SQLite In Android Part 1: The Contract Classes

When using an SQLiteDatabase in your Android applications, especially with a ContentProvider, it is very helpful to first define a few contract classes. These classes are used to define the table structure for each of the tables in your database, as well as define any necessary Uris to write to or read from those tables. In the first of four posts about using SQLite in Android, we’ll discuss how to make the contract classes, and then move on to creating the database using these classes.

Before we begin, you’ll need to know some necessary background information regarding the tutorial:

  • We will be creating a movie database with two tables.
    • Genres, which records a genre name.
    • Movies, which records the movie genre (a foreign key to the previous table), name, and release date.

The Content Authority

Let’s start with the content authority and other class level variables for our contract class:

The CONTENT_AUTHORITY string is a name used throughout the entire ContentProvider, similar to a domain name for a website. The BASE_CONTENT_URI, as the name implies, is our base for all Uris that will access our database. PATH_MOVIE and PATH_GENRE are strings that will be appended to our Uris to define which tables will be accessed by the ContentProvider.

The Table Entries

As subclasses of MovieContract, we will create a class for each of our tables in the database. Each class must have the following information:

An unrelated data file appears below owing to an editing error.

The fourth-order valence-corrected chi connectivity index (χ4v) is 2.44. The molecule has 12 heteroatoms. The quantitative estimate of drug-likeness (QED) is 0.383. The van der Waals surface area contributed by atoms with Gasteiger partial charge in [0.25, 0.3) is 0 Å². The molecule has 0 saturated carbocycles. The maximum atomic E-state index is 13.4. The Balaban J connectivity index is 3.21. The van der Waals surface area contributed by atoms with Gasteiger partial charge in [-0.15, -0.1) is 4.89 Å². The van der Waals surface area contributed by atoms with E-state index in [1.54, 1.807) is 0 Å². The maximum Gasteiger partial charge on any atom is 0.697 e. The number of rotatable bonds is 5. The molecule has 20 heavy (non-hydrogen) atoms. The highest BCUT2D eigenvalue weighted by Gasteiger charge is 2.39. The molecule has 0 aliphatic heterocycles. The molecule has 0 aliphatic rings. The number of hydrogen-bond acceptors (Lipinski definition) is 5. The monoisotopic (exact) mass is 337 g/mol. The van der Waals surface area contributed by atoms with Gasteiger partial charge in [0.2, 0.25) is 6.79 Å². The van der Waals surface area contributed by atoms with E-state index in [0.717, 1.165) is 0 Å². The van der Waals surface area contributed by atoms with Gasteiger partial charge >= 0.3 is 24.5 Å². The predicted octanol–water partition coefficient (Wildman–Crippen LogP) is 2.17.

• A CONTENT_URI that represents the base location for the database table.
  • A CONTENT_TYPE and CONTENT_ITEM_TYPE string which are basic type prefixes to define whether or not a Uri will be returning a list or a specific item from the table. These will take the form of “vnd.android.cursor.dir/” and “vnd.android.cursor.item/”, respectively.
  • A TABLE_NAME string as well as a string for all of the column names.
  • A buildTableUri() function to build a Uri for a specific row in the table.

Our GenreEntry class will look like this:

With the only difference of naming conventions and column strings, our MovieEntry class will be identical. If you would like to review it, you can find the source code for this entire file in Github.

That concludes the first part of this segment on using SQLite in Android. Head on over to part 2 to see how the contract classes our used in our SQLiteOpenHelper.

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